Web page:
Is SoundCloud in Troubled Waters?
In a blog post, SoundCloud’s CEO, Alex Jung announced that he will lay off 173 employees and wrap up business in the London and San Francisco office, focusing on the Berlin and New York office. “By reducing our costs and continuing our revenue growth, we’re on our path to profitability and in control of SoundCloud’s independent future,” wrote Alex. He further adds, ‘In the competitive world of music streaming, we’ve spent the last several years growing our business, and more than doubled our revenue in the last 12 months alone. However, we need to ensure our path to long-term, independent success. And in order to do this, it requires cost cutting, continued growth of our existing advertising and subscription revenue streams, and a relentless focus on our unique competitive advantage — artists and creators.”
Experts consider the layoffs as a defensive move as the company has been reporting massive loss of revenue over the years. If rumors are to be believed, then the company may be up for sale at a pretty low valuation figure. As of now, SoundCloud values itself at \$1.2 billion but financial reports indicate a shaky position as the company secured a \$70 million credit.
Once upon a time, SoundCloud was the Lord of online music especially since it was built as a user-generated radio, an audio equivalent of YouTube where users could upload or stream any kind of audio and have the world listen for free. Pop singers like Lorde and rappers found their stardom through SoundCloud as they posted their music for the world to listen. Ever since 2007, the channel made a mark in the music industry and became a go-to music platform for users worldwide. SoundCloud was the DIY of music and artists used the platform for creating stellar work of music art. D.R.A.M’s Cha Cha, Post Malone’s White Inversion all got a record deal and a platinum album thanks to SoundCloud. Major studios and recording artists like Zedd, Damian Marley, NPR are still using SoundCloud to share exclusive content found nowhere else. The platform was pretty much like a stage for music enthusiasts to share their record for the world to listen, comment and share. Those who gained access to SoundCloud’s Pro and Premier account could get extra hosting features and post analytics – making it a social media platform for music lovers. It gradually grew to become the world’s largest streaming music service with a record of 175 million listeners and 12 hours of audio uploaded every minute.
Things were good until Apple Music, Spotify, Amazon Music, Google Play and other giants came along. The mobile devices provided by Apple and Android had their respective music apps by default. Apple users enjoyed the perks of Apple Music (27 million paid subscribers) while other users had Spotify (140 million users) and Amazon Music to turn to. While many have resorted to making comparisons between these music stream companies, they have failed to acknowledge that the platforms have differing business models and features. SoundCloud is a publishing platform, Spotify a music streaming and Apple Music an app exclusively for Apple users. Despite the differences though, these new music platforms seem to have an edge over SoundCloud with their innovative content marketing strategies such as allowing musicians to curate a playlist for their audience which increases brand following and likeability.
In an interview with Wired, Casey Rae, a music and media professor at Georgetown University highlighted the company’s essential challenges, “SoundCloud is facing three primary pressures; It has to grow past a certain threshold even though growth will naturally plateau; manage high expectations from investors; and rely on a business model that requires them to pay at least 70% of available revenue to content license holders.” That’s a tough deal to crack especially since Apple and Spotify are bringing in subscribers by the millions.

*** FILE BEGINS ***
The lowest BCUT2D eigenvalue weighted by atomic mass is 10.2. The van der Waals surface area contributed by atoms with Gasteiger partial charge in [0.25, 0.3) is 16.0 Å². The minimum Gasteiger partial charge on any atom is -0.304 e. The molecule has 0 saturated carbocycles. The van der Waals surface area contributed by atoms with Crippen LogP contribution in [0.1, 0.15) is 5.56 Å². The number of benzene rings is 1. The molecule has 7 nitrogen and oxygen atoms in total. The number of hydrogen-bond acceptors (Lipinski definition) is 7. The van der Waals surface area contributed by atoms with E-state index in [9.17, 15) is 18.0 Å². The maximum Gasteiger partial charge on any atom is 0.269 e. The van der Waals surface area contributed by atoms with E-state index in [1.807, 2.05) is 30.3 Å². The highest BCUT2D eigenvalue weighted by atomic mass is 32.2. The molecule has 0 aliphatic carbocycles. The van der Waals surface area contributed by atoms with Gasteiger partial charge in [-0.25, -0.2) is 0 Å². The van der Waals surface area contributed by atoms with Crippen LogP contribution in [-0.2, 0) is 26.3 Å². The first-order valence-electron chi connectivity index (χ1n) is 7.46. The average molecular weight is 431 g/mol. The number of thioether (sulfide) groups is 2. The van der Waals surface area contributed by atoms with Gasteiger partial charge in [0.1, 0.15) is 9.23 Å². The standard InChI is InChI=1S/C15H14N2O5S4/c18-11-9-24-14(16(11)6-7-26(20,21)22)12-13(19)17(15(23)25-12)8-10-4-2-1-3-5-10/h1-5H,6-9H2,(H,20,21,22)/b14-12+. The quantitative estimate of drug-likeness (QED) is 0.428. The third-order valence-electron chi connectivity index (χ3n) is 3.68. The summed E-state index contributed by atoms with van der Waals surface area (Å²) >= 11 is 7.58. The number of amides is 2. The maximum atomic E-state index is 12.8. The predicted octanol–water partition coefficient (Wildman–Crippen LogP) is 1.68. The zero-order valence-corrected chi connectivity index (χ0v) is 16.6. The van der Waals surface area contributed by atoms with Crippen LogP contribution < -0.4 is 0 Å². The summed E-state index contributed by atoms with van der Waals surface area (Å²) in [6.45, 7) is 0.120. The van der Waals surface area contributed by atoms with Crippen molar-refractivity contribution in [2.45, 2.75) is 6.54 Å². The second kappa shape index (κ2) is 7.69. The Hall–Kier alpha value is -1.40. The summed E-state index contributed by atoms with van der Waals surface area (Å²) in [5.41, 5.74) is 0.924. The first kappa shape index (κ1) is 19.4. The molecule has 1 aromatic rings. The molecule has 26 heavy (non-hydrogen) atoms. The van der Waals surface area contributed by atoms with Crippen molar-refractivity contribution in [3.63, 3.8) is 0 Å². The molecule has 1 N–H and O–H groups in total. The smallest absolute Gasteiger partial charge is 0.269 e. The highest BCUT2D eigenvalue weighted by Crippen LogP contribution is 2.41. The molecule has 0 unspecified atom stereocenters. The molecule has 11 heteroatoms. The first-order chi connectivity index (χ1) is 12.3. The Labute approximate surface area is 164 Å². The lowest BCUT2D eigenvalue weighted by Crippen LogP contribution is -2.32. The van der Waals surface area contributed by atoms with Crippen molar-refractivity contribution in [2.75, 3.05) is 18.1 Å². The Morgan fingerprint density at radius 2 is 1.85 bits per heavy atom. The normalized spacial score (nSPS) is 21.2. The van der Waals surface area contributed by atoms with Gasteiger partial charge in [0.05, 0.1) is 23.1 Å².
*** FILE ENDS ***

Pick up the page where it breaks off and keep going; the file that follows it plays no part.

Online music is getting extremely competitive especially since the new and the old are competing to give users an optimal experience in music listening and sharing. SoundCloud may be in dire waters, but other companies aren’t exactly in paradise either. Users don’t want high costs for music, some even want free streaming all day long. These companies have to play it smart and make sure they keep the user base and be able to earn a profit at the same time. If SoundCloud wants to be at the top of its game, it needs to think of new partnerships, marketing strategies and probably produce its own content.
It’s too early though to make obituaries to the platform especially since it has shown considerable gumption in standing up to competitors like Spotify and Apple Music. Until a few years ago, Pandora was SoundCloud’s rival, but recently the company too sold a 19 percent stake for \$480 million. Now SoundCloud may risk the same fate as observed by Jim Griffin, a longtime digital media consultant, who thinks SoundCloud which was, ‘once a good place to stand for those with audio needing to reach the world,’ is now, ‘looking for a chair in a savage late round of musical/media chairs.’
The competition is stiff and most of them may not be profitable, but they remain part of a culture and are used by people to fulfill various needs. Some people want a simple radio streaming platform, some want a music-streaming platform with downloading options, some want a mobile app to integrate with their music collection and some want a novel form of music as offered by SoundCloud. It’s up to users to decide which platform resonates with their music needs the best. Some users make use of multiple platforms at a time where they publish audio on SoundCloud and use Spotify to stream music. At the end of the day, it all boils down to the user’ preference and their connection to music. Companies that understand this relationship can make it last in the long run.